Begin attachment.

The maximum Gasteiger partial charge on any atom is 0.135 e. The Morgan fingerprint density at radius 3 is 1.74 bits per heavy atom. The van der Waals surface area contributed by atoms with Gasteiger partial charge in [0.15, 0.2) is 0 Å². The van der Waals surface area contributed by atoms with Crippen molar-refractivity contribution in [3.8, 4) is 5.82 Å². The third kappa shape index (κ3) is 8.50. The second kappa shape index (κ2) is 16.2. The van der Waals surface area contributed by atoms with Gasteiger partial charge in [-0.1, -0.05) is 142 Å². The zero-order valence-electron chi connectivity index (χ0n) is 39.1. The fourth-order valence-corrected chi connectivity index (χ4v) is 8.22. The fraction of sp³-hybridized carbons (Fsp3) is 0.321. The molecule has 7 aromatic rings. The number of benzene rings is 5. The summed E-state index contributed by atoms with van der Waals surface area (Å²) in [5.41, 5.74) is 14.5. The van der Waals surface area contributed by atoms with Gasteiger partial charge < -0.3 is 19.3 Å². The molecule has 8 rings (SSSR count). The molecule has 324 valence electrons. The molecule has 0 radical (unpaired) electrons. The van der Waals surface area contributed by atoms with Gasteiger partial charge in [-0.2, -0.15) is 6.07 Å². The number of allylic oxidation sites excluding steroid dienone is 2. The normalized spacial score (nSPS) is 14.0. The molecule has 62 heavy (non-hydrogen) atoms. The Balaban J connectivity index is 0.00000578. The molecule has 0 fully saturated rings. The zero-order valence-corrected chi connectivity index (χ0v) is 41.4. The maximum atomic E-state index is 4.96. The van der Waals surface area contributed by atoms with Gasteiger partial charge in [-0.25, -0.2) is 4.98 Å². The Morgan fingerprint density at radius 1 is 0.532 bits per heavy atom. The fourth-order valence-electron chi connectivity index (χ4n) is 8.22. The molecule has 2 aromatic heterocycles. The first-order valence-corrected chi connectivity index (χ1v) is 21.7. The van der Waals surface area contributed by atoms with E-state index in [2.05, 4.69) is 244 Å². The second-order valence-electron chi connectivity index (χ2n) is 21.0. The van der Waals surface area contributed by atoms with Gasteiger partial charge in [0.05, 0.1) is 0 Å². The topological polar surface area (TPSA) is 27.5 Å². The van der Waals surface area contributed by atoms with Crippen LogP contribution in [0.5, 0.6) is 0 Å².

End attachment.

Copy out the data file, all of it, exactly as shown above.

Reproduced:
The maximum Gasteiger partial charge on any atom is 0.135 e. The Morgan fingerprint density at radius 3 is 1.74 bits per heavy atom. The van der Waals surface area contributed by atoms with Gasteiger partial charge in [0.15, 0.2) is 0 Å². The van der Waals surface area contributed by atoms with Crippen molar-refractivity contribution in [3.8, 4) is 5.82 Å². The third kappa shape index (κ3) is 8.50. The second kappa shape index (κ2) is 16.2. The van der Waals surface area contributed by atoms with Gasteiger partial charge in [-0.1, -0.05) is 142 Å². The zero-order valence-electron chi connectivity index (χ0n) is 39.1. The fourth-order valence-corrected chi connectivity index (χ4v) is 8.22. The fraction of sp³-hybridized carbons (Fsp3) is 0.321. The molecule has 7 aromatic rings. The number of benzene rings is 5. The summed E-state index contributed by atoms with van der Waals surface area (Å²) in [5.41, 5.74) is 14.5. The van der Waals surface area contributed by atoms with Gasteiger partial charge < -0.3 is 19.3 Å². The molecule has 8 rings (SSSR count). The molecule has 324 valence electrons. The molecule has 0 radical (unpaired) electrons. The van der Waals surface area contributed by atoms with Gasteiger partial charge in [-0.2, -0.15) is 6.07 Å². The number of allylic oxidation sites excluding steroid dienone is 2. The normalized spacial score (nSPS) is 14.0. The molecule has 62 heavy (non-hydrogen) atoms. The Balaban J connectivity index is 0.00000578. The molecule has 0 fully saturated rings. The zero-order valence-corrected chi connectivity index (χ0v) is 41.4. The maximum atomic E-state index is 4.96. The van der Waals surface area contributed by atoms with Gasteiger partial charge in [-0.25, -0.2) is 4.98 Å². The Morgan fingerprint density at radius 1 is 0.532 bits per heavy atom. The fourth-order valence-electron chi connectivity index (χ4n) is 8.22. The molecule has 2 aromatic heterocycles. The first-order valence-corrected chi connectivity index (χ1v) is 21.7. The van der Waals surface area contributed by atoms with E-state index in [2.05, 4.69) is 244 Å². The second-order valence-electron chi connectivity index (χ2n) is 21.0. The van der Waals surface area contributed by atoms with Gasteiger partial charge in [0.05, 0.1) is 0 Å². The topological polar surface area (TPSA) is 27.5 Å². The van der Waals surface area contributed by atoms with Crippen LogP contribution in [0.5, 0.6) is 0 Å².